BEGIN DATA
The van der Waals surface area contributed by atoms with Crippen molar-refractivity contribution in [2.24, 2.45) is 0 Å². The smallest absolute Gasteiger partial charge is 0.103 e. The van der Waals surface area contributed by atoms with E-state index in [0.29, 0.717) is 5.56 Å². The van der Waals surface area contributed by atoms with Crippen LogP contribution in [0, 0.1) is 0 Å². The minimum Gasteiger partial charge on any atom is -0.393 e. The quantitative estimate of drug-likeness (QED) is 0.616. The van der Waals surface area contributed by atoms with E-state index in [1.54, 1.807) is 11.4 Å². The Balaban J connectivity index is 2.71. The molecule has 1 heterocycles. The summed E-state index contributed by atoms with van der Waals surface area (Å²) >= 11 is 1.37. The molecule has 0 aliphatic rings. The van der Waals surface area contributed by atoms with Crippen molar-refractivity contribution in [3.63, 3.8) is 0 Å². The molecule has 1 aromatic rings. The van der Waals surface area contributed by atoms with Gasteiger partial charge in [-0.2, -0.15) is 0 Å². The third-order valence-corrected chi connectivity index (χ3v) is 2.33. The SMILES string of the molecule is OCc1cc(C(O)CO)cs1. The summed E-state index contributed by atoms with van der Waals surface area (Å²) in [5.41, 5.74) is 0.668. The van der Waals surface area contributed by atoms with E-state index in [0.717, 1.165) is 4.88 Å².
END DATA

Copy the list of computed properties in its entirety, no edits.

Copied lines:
The van der Waals surface area contributed by atoms with Crippen molar-refractivity contribution in [2.24, 2.45) is 0 Å². The smallest absolute Gasteiger partial charge is 0.103 e. The van der Waals surface area contributed by atoms with E-state index in [0.29, 0.717) is 5.56 Å². The van der Waals surface area contributed by atoms with Crippen LogP contribution in [0, 0.1) is 0 Å². The minimum Gasteiger partial charge on any atom is -0.393 e. The quantitative estimate of drug-likeness (QED) is 0.616. The van der Waals surface area contributed by atoms with E-state index in [1.54, 1.807) is 11.4 Å². The Balaban J connectivity index is 2.71. The molecule has 1 heterocycles. The summed E-state index contributed by atoms with van der Waals surface area (Å²) >= 11 is 1.37. The molecule has 0 aliphatic rings. The van der Waals surface area contributed by atoms with Crippen molar-refractivity contribution in [3.63, 3.8) is 0 Å². The molecule has 1 aromatic rings. The van der Waals surface area contributed by atoms with Gasteiger partial charge in [-0.2, -0.15) is 0 Å². The third-order valence-corrected chi connectivity index (χ3v) is 2.33. The SMILES string of the molecule is OCc1cc(C(O)CO)cs1. The summed E-state index contributed by atoms with van der Waals surface area (Å²) in [5.41, 5.74) is 0.668. The van der Waals surface area contributed by atoms with E-state index in [0.717, 1.165) is 4.88 Å².